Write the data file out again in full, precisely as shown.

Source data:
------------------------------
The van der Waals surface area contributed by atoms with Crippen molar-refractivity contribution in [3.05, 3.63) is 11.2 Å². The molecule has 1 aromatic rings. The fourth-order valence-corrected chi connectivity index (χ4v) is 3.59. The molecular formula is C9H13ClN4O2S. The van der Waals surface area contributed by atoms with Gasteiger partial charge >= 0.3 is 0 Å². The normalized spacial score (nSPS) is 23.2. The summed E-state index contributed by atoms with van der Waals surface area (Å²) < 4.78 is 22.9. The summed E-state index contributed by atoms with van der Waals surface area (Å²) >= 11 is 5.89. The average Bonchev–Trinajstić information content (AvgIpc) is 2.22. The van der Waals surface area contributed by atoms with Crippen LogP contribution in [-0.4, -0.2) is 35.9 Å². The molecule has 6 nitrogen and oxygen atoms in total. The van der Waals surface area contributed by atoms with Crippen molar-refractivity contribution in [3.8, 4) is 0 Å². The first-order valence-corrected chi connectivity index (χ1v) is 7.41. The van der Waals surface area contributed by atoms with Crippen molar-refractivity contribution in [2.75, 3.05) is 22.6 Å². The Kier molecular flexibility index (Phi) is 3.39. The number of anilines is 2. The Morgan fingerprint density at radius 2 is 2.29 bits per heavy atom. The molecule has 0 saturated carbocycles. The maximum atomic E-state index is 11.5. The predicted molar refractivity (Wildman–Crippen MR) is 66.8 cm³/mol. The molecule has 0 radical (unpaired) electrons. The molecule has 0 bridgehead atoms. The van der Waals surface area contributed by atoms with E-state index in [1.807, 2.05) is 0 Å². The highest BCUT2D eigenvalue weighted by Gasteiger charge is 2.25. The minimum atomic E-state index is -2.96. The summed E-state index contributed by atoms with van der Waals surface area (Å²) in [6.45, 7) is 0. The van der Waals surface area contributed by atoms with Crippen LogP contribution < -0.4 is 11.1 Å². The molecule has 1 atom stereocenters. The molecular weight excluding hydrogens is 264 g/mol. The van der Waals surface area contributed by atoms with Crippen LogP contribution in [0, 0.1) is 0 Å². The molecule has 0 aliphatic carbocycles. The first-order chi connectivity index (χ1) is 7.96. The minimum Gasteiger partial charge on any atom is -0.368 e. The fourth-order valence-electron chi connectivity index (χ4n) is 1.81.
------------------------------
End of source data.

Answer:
The van der Waals surface area contributed by atoms with Crippen molar-refractivity contribution in [3.05, 3.63) is 11.2 Å². The molecule has 1 aromatic rings. The fourth-order valence-corrected chi connectivity index (χ4v) is 3.59. The molecular formula is C9H13ClN4O2S. The van der Waals surface area contributed by atoms with Gasteiger partial charge >= 0.3 is 0 Å². The normalized spacial score (nSPS) is 23.2. The summed E-state index contributed by atoms with van der Waals surface area (Å²) < 4.78 is 22.9. The summed E-state index contributed by atoms with van der Waals surface area (Å²) >= 11 is 5.89. The average Bonchev–Trinajstić information content (AvgIpc) is 2.22. The van der Waals surface area contributed by atoms with Crippen LogP contribution in [-0.4, -0.2) is 35.9 Å². The molecule has 6 nitrogen and oxygen atoms in total. The van der Waals surface area contributed by atoms with Crippen molar-refractivity contribution in [3.8, 4) is 0 Å². The first-order valence-corrected chi connectivity index (χ1v) is 7.41. The van der Waals surface area contributed by atoms with Crippen molar-refractivity contribution in [2.75, 3.05) is 22.6 Å². The Kier molecular flexibility index (Phi) is 3.39. The number of anilines is 2. The Morgan fingerprint density at radius 2 is 2.29 bits per heavy atom. The molecule has 0 saturated carbocycles. The maximum atomic E-state index is 11.5. The predicted molar refractivity (Wildman–Crippen MR) is 66.8 cm³/mol. The molecule has 0 radical (unpaired) electrons. The molecule has 0 bridgehead atoms. The van der Waals surface area contributed by atoms with E-state index in [1.807, 2.05) is 0 Å². The highest BCUT2D eigenvalue weighted by Gasteiger charge is 2.25. The minimum atomic E-state index is -2.96. The summed E-state index contributed by atoms with van der Waals surface area (Å²) in [6.45, 7) is 0. The van der Waals surface area contributed by atoms with Crippen LogP contribution < -0.4 is 11.1 Å². The molecule has 1 atom stereocenters. The molecular weight excluding hydrogens is 264 g/mol. The van der Waals surface area contributed by atoms with Crippen LogP contribution in [0, 0.1) is 0 Å². The molecule has 0 aliphatic carbocycles. The first-order chi connectivity index (χ1) is 7.96. The minimum Gasteiger partial charge on any atom is -0.368 e. The fourth-order valence-electron chi connectivity index (χ4n) is 1.81.